All fire alarm systems are package-deals; all fire alarm systems are tested and certified as being reliable by third-party testing laboratories like UL, FM, ULC, CE, CCC, etc. This testing included the type of wire being used between the control panel and the devices.
Shielding affects the ability to send and receive signals in two major ways.
- For higher speed data-rates, like what is used in the oil field and other industries, the signals are "Transmitted"; the signals travel along the wire pathway. The shield on the wire reduces extraneous electrical noise so it doesn't interfere with the data as it travels along the pathway.
- For low-speed data-rates, like what is used in fire alarm systems, the signals are "Turned-On and Turned-Off" to all the devices at once. The capacitive effects of the added shield can interfere with the data being sent, corrupting the data.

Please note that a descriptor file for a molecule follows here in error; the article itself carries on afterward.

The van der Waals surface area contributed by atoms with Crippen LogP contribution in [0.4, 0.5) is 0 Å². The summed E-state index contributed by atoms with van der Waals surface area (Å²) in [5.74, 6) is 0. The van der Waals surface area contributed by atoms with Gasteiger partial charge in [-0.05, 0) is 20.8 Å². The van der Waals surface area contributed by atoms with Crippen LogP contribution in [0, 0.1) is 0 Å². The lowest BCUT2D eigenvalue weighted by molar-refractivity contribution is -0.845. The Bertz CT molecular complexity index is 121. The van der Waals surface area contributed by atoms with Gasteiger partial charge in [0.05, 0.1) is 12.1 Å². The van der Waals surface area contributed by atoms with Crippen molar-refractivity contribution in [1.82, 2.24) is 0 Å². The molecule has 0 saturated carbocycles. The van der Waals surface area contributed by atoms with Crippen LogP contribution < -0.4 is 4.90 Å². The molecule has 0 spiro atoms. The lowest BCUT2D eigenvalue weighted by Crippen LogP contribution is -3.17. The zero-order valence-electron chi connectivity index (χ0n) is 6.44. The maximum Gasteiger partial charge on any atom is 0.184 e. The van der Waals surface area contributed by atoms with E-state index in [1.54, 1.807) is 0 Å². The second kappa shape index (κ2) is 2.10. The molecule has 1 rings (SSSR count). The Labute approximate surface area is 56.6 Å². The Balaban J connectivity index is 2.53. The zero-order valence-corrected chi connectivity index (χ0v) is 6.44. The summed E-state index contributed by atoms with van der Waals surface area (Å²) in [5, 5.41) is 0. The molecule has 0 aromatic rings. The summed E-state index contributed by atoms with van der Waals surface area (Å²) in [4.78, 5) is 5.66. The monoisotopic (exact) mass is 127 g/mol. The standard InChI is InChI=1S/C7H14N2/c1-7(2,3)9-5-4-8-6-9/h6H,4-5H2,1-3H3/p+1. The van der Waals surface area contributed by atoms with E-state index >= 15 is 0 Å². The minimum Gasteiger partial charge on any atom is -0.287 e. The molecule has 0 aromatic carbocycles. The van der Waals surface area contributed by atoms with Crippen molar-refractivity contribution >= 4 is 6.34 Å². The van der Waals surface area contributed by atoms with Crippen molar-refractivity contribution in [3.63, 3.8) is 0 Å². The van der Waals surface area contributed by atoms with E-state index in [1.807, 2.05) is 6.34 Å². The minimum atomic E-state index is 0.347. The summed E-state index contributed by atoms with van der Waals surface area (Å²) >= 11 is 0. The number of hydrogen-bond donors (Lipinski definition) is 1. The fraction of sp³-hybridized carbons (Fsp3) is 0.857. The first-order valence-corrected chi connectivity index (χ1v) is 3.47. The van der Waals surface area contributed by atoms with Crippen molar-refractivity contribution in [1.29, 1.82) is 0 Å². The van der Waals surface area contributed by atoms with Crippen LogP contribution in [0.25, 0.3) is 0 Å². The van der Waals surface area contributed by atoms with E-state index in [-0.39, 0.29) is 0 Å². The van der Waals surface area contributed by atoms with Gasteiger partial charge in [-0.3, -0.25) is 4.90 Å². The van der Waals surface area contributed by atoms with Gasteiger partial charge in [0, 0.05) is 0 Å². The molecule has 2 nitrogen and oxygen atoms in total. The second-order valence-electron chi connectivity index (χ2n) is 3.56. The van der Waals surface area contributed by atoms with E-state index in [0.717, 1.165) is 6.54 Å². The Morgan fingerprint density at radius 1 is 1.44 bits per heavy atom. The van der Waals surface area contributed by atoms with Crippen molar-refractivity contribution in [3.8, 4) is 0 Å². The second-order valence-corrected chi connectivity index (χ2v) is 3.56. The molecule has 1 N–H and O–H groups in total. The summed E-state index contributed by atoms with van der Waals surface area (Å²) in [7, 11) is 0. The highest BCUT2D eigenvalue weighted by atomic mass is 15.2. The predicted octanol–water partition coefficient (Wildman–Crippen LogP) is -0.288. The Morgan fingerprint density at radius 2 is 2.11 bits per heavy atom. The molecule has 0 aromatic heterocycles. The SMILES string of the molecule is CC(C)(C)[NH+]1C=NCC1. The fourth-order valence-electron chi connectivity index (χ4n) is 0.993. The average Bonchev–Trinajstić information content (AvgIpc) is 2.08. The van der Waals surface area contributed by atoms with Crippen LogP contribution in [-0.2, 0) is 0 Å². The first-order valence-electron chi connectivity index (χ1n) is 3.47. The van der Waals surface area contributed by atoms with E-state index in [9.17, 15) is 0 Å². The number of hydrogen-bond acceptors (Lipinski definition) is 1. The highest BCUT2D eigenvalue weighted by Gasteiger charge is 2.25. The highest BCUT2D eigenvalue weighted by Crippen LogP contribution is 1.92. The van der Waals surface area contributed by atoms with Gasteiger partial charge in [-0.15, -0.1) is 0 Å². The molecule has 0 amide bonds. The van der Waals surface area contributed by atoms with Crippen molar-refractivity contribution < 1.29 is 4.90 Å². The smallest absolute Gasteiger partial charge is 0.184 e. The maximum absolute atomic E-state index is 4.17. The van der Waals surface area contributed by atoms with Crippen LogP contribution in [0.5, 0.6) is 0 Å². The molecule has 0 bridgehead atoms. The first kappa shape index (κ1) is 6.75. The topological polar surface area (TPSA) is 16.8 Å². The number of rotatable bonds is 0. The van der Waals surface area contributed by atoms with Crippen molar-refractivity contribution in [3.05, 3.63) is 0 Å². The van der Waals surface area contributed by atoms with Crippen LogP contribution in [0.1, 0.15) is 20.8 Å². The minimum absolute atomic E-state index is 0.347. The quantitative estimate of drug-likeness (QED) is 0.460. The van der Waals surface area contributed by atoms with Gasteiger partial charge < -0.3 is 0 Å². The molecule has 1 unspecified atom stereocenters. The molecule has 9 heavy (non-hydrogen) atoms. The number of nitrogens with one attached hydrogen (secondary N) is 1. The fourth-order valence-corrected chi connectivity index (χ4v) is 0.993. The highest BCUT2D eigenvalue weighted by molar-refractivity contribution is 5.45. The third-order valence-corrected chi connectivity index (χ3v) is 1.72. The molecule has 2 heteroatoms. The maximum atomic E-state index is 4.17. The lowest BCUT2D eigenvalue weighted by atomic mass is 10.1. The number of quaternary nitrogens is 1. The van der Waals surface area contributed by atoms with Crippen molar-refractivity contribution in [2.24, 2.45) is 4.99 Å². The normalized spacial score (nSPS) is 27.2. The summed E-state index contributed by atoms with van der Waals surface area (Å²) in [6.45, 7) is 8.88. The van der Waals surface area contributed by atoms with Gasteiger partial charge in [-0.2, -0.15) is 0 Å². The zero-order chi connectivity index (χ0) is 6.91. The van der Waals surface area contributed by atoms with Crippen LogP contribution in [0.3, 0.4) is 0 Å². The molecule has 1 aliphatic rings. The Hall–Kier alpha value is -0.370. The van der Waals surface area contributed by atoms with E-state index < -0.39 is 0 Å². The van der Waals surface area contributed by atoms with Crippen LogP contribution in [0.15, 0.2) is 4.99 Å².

To keep out the extraneous electrical noise, some of the older fire alarm systems required shielded wire; to keep capacitive effects from corrupting the data, most of the newer fire alarm systems cannot use shielded wire. Because of the extremely high reliability requirements for life-safety fire alarm systems, even the type of wire is included in the package-deal for the third-party testing and certification.
Somewhere in their printed literature, the fire alarm manufacturer will indicate which type of wire has been certified to be used. A phone call to the manufacturer's technical support people can also provide the answers to the question of which type of wire should be used. Asking the fire alarm installation company is also a good resource for answers.